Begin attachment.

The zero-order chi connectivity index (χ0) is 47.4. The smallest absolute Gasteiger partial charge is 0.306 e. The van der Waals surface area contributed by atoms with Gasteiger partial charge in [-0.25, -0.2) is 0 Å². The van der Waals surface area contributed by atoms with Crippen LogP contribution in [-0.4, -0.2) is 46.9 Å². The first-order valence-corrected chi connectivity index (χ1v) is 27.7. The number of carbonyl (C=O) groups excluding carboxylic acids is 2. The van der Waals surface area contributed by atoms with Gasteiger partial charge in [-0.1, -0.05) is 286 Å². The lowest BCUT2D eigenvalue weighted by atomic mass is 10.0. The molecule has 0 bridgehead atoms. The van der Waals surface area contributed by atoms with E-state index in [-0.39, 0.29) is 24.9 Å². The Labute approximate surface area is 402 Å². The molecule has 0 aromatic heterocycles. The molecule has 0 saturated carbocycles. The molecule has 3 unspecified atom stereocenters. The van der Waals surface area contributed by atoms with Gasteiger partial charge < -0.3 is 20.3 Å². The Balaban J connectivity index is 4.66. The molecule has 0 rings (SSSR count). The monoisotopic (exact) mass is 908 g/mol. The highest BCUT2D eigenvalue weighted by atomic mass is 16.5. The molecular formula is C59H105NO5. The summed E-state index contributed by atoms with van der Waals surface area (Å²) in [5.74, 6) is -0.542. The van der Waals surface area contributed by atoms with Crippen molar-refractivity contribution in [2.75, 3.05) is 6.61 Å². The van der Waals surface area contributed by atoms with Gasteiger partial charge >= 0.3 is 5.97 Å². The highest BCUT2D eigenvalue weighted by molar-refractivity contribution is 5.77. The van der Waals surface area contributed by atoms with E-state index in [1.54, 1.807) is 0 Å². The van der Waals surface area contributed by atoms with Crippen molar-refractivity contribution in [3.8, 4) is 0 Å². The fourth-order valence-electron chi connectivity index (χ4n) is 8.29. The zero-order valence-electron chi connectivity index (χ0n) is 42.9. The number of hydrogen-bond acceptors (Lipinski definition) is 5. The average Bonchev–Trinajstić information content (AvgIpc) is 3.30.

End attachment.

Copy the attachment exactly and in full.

The zero-order chi connectivity index (χ0) is 47.4. The smallest absolute Gasteiger partial charge is 0.306 e. The van der Waals surface area contributed by atoms with Gasteiger partial charge in [-0.25, -0.2) is 0 Å². The van der Waals surface area contributed by atoms with Crippen LogP contribution in [-0.4, -0.2) is 46.9 Å². The first-order valence-corrected chi connectivity index (χ1v) is 27.7. The number of carbonyl (C=O) groups excluding carboxylic acids is 2. The van der Waals surface area contributed by atoms with Gasteiger partial charge in [-0.1, -0.05) is 286 Å². The lowest BCUT2D eigenvalue weighted by atomic mass is 10.0. The molecule has 0 bridgehead atoms. The van der Waals surface area contributed by atoms with E-state index in [-0.39, 0.29) is 24.9 Å². The Labute approximate surface area is 402 Å². The molecule has 0 aromatic heterocycles. The molecule has 0 saturated carbocycles. The molecule has 3 unspecified atom stereocenters. The van der Waals surface area contributed by atoms with Gasteiger partial charge < -0.3 is 20.3 Å². The Balaban J connectivity index is 4.66. The molecule has 0 rings (SSSR count). The monoisotopic (exact) mass is 908 g/mol. The highest BCUT2D eigenvalue weighted by atomic mass is 16.5. The molecular formula is C59H105NO5. The summed E-state index contributed by atoms with van der Waals surface area (Å²) in [5.74, 6) is -0.542. The van der Waals surface area contributed by atoms with Crippen molar-refractivity contribution in [2.75, 3.05) is 6.61 Å². The van der Waals surface area contributed by atoms with Gasteiger partial charge >= 0.3 is 5.97 Å². The highest BCUT2D eigenvalue weighted by molar-refractivity contribution is 5.77. The van der Waals surface area contributed by atoms with E-state index in [1.54, 1.807) is 0 Å². The van der Waals surface area contributed by atoms with Crippen molar-refractivity contribution in [3.8, 4) is 0 Å². The fourth-order valence-electron chi connectivity index (χ4n) is 8.29. The zero-order valence-electron chi connectivity index (χ0n) is 42.9. The number of hydrogen-bond acceptors (Lipinski definition) is 5. The average Bonchev–Trinajstić information content (AvgIpc) is 3.30.